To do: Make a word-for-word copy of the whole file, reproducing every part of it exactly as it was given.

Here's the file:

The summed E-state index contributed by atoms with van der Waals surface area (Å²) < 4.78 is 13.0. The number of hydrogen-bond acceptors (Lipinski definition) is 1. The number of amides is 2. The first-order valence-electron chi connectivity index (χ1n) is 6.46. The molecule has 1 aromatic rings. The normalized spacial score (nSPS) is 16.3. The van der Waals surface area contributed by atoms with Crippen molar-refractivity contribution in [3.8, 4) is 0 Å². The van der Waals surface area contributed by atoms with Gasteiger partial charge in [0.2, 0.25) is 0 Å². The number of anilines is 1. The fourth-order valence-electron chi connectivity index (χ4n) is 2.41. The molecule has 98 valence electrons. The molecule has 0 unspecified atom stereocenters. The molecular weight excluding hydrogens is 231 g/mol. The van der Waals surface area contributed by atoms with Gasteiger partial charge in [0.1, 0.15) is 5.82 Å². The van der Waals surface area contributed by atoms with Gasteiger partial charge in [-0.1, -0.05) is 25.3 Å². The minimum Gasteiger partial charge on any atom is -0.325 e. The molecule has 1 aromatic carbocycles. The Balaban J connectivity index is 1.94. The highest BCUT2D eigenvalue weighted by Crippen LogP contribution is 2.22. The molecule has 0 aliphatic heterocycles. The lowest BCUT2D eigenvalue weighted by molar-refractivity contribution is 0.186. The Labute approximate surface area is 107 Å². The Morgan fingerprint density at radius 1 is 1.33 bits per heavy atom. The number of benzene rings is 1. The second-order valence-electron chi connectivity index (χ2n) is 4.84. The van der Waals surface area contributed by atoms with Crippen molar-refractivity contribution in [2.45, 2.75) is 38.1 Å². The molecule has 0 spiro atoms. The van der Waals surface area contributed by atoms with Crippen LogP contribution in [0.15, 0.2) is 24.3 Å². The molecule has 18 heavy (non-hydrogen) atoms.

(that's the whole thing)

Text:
The summed E-state index contributed by atoms with van der Waals surface area (Å²) < 4.78 is 13.0. The number of hydrogen-bond acceptors (Lipinski definition) is 1. The number of amides is 2. The first-order valence-electron chi connectivity index (χ1n) is 6.46. The molecule has 1 aromatic rings. The normalized spacial score (nSPS) is 16.3. The van der Waals surface area contributed by atoms with Crippen molar-refractivity contribution in [3.8, 4) is 0 Å². The van der Waals surface area contributed by atoms with Gasteiger partial charge in [0.2, 0.25) is 0 Å². The number of anilines is 1. The fourth-order valence-electron chi connectivity index (χ4n) is 2.41. The molecule has 98 valence electrons. The molecule has 0 unspecified atom stereocenters. The molecular weight excluding hydrogens is 231 g/mol. The van der Waals surface area contributed by atoms with Gasteiger partial charge in [0.1, 0.15) is 5.82 Å². The van der Waals surface area contributed by atoms with Gasteiger partial charge in [-0.1, -0.05) is 25.3 Å². The minimum Gasteiger partial charge on any atom is -0.325 e. The molecule has 1 aromatic carbocycles. The Balaban J connectivity index is 1.94. The highest BCUT2D eigenvalue weighted by Crippen LogP contribution is 2.22. The molecule has 0 aliphatic heterocycles. The lowest BCUT2D eigenvalue weighted by molar-refractivity contribution is 0.186. The Labute approximate surface area is 107 Å². The Morgan fingerprint density at radius 1 is 1.33 bits per heavy atom. The number of benzene rings is 1. The second-order valence-electron chi connectivity index (χ2n) is 4.84. The van der Waals surface area contributed by atoms with Crippen molar-refractivity contribution in [2.45, 2.75) is 38.1 Å². The molecule has 0 spiro atoms. The van der Waals surface area contributed by atoms with Crippen LogP contribution in [0.15, 0.2) is 24.3 Å². The molecule has 18 heavy (non-hydrogen) atoms.